By Kinda Makieh and Maria Tsvetkova

 

SOCHI, Russia (Reuters) - A Syrian peace conference in Russia ended on Tuesday with a statement calling for democratic elections but ignoring key opposition demands after a day marred by squabbles and heckling of the Russian foreign minister.

 

The participants also agreed to set up a committee to rewrite the Syrian constitution at the conference, which much of the opposition said aimed to serve the interests of President Bashar al-Assad and his close ally, Moscow.

 

A final statement said Syrians must decide their future through elections, but did not say whether Syrian refugees would be allowed to take part, something sought by Assad's opponents and Western states. Syrians had the "exclusive right" to pick their political system free of foreign intervention, it added.

 

It also urged the preservation of security forces without calling for their reform, something the opposition has demanded.

 

"This conference is tailor-made for Assad and his terrorist regime," said Mustafa Sejari, a senior official in a Free Syrian Army (FSA) rebel group that operates in northern Syria.

"The Sochi statement does not concern us and is not even a subject of discussion."

Russia hosted what it called a Syrian Congress of National Dialogue in the Black Sea resort of Sochi. After helping turn the tide of the war in Syria in Assad's favor, Moscow has cast itself as a Middle East peace broker.

However, the event was boycotted by the leadership of the Syrian opposition, while powers such as the United States, Britain and France stayed away because of what they said was the Syrian government's refusal to properly engage.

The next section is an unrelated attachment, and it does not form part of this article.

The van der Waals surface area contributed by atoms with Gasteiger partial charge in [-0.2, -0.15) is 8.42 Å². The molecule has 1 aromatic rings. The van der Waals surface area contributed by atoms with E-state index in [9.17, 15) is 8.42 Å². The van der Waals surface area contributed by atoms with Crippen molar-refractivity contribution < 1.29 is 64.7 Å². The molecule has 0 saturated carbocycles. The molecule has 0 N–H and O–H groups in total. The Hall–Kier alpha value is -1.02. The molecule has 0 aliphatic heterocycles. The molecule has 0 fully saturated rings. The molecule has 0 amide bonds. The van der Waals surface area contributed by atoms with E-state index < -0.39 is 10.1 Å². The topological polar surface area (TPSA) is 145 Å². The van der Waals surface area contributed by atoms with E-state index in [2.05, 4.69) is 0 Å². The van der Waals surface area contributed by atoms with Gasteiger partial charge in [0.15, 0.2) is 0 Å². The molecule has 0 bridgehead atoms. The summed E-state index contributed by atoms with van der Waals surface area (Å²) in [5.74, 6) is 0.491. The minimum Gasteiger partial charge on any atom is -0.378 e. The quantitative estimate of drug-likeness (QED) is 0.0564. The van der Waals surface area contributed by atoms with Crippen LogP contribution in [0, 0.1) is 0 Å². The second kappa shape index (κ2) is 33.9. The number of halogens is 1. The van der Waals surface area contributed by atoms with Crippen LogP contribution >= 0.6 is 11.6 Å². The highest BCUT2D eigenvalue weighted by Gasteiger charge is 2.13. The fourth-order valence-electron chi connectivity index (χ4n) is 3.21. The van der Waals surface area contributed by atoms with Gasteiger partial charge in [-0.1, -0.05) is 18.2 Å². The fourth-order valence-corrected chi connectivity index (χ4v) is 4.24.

Western countries support a separate U.N.-mediated peace process, which has so far failed to yield progress towards ending a war that is entering its eighth year. The latest round of those talks took place in Vienna last week.

Russian Foreign Minister Sergei Lavrov helped open the conference on Tuesday by reading out a statement from President Vladimir Putin saying the conditions were ripe for Syria to turn "a tragic page" in its history.

But some delegates stood up and began heckling him, accusing Moscow of killing civilians in Syria with its air strikes.

The incident was broadcast on Russian state TV where two security guards were shown approaching one man in the audience indicating that he should sit down.

Other delegates shouted out their support for Russia.

FLAG ROW

In a further setback, one group of delegates, which included members of the armed opposition who had flown in from Turkey, refused to leave Sochi airport until Syrian government flags and emblems - which they said were offensive - had been removed.

Ahmed Tomah, the head of the delegation, said his group had boycotted the congress and would fly back to Turkey because of the flag row and what he called broken promises to end the bombardment of civilians.

"We were surprised that none of the promises that were given had been kept, the ferocious bombing of civilians had not stopped. Nor were the flags and banners of the regime removed," he said in a video recorded at the airport.

Artyom Kozhin, a senior diplomat at the Russian Foreign Ministry, acknowledged there had been some complications.

"Some problems have arisen with a group of the armed opposition that has come from Turkey which has made its participation dependent on additional demands," Kozhin wrote on social media.

Lavrov had spoken by phone twice to his Turkish counterpart and been told that the problem would be resolved, said Kozhin.

Turkish and Iranian government delegations attended the congress, as did U.N. Syria envoy Staffan de Mistura who said the talks had been difficult.

Vitaly Naumkin, a Russian expert on the Middle East who serves as an adviser to de Mistura, told reporters the problems encountered by organizers had not tarnished the event.

"Nothing awful happened," said Naumkin. "Nobody is fighting anyone else. Nobody is killing anyone. These were standard working moments."

(Additional reporting by Tom Perry and Dahlia Nehme in Beirut, Tulay Karadeniz in Ankara, Tom Miles in Geneva, and Suleiman Al-Khalidi in Amman; Writing by Andrew Osborn; Editing by Peter Graff and Gareth Jones)